This week's Science of Baseball will consider two articles: one on using sling exercises in lieu of throwing to warm up pitchers and another on the effects of caffeinated gum on the performance of cyclists.
Sling exercise and traditional warm-up have similar effects the velocity and accuracy of throwing.
Huang et al. 2011 Journal of Strength and Conditioning Research 25:1673-1679
A growing number of athletes have begun using sling exercises to work out or warm up for competitive play. There has been some discussion whether or not these exercises might be useful for pitchers. The idea is two fold: (1) sling exercises involve whole body action which may help a pitcher and (2) it reduces the number of throws a pitcher makes in total. This study used collegiate pitchers from DI schools. I'm not sure which schools because the mean pitch was about 75 mph.
I doubt this study has anything conclusive to say. The study claims they found no difference between the two techniques and suggest either would be useful. I don't agree with that. It is an interesting concept though that one could use alternative ways to warm up muscles needed for pitching without overtaxing tendons and ligaments used for pitching. It might be a good idea to redo this study a few times. It is also probably a good time to recognize just how little we know about how pitching impacts the health of an arm short-term and seasonally. It is a field of study where teams and players both have great reasons not to participate in any studies. More information is not always something that benefits or, at least, it can be perceived that way. In the autumn, I will be reviewing several articles on pitching.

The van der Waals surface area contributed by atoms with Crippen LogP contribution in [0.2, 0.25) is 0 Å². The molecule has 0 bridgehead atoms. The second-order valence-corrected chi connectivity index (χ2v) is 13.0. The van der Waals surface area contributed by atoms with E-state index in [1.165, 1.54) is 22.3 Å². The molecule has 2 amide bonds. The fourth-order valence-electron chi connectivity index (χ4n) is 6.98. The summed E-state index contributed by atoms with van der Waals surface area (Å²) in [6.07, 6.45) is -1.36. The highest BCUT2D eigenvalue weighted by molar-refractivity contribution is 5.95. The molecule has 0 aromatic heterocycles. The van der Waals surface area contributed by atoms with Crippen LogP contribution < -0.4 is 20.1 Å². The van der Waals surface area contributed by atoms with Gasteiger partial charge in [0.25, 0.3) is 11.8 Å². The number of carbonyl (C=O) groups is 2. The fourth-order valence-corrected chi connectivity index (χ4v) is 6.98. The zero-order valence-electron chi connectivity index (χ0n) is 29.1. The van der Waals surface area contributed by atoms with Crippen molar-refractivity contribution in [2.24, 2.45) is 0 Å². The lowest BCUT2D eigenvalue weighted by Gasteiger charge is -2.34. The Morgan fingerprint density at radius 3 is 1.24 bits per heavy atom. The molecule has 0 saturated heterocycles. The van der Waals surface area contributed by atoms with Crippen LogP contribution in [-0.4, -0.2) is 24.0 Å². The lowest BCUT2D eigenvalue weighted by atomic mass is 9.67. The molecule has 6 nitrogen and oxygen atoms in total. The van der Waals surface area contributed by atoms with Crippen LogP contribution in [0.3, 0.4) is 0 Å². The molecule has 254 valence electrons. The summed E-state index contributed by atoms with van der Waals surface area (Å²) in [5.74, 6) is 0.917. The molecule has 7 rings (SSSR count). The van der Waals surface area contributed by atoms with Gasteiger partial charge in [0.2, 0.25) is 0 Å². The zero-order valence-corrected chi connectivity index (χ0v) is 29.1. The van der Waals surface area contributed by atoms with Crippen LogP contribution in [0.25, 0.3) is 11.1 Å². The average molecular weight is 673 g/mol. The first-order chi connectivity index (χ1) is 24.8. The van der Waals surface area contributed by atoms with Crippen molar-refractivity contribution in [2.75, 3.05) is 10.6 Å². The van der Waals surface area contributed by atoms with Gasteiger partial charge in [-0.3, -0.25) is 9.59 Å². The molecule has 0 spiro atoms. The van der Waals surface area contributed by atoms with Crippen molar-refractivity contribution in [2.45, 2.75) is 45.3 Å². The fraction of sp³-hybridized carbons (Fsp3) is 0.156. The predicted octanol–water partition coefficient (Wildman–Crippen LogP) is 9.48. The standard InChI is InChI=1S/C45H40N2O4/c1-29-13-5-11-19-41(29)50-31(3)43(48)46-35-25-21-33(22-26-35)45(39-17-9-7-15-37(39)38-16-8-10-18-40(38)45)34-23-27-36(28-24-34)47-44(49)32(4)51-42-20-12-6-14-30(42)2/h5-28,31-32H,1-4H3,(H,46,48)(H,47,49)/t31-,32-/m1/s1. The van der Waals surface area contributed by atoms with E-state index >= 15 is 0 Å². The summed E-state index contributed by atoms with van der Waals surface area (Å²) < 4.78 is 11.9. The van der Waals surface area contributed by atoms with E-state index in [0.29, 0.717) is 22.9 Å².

Caffeinated chewing gum increases repeated sprint performance and augments increases in testosterone in competitive cyclists
Paton et al. 2010 European Journal of Applied Physiology 110:1243-1250
This article was published last year, but it deals with an issue in which I have a lot of interest (case in point). Since sports began, players have tried to get advantages outside the spirit by which the rules are written. The research described in this paper look at how chewing gum impregnated with affects fatigue and hormone responses during cycling sprints. The study included nine male cyclists (age 24 +/- 7 years) who completed four high-intensity exercises that consisted of four sets of 30 second sprints (five sprints each set). The cyclists were given the caffeinated gum after the second set. They found the caffeine reduced fatigue and increased performance by 5.4% as measured by power output. Testosterone (measured in saliva) increased with the addition of caffeine. Cortisol levels also were decreased.
Baseball is a game of repeated sprints. For those of us who have played, we are generally aware of many players who drink copious amounts of drinks like Fuel or other highly caffeinated drinks. While cognitive function has been shown to not rebound greatly with caffeine, other functions are shown to be boosted by the chemical. I can see how caffeinated gum could be quite useful to pitchers and, perhaps, fielders later in the game. The question then becomes: what is cheating? We tend to think of illegal drugs (e.g. steroids, hGH, amphetamines), but ignore the drugs that are effective but over the counter (e.g. caffeine, aspirin). Where does that line stand?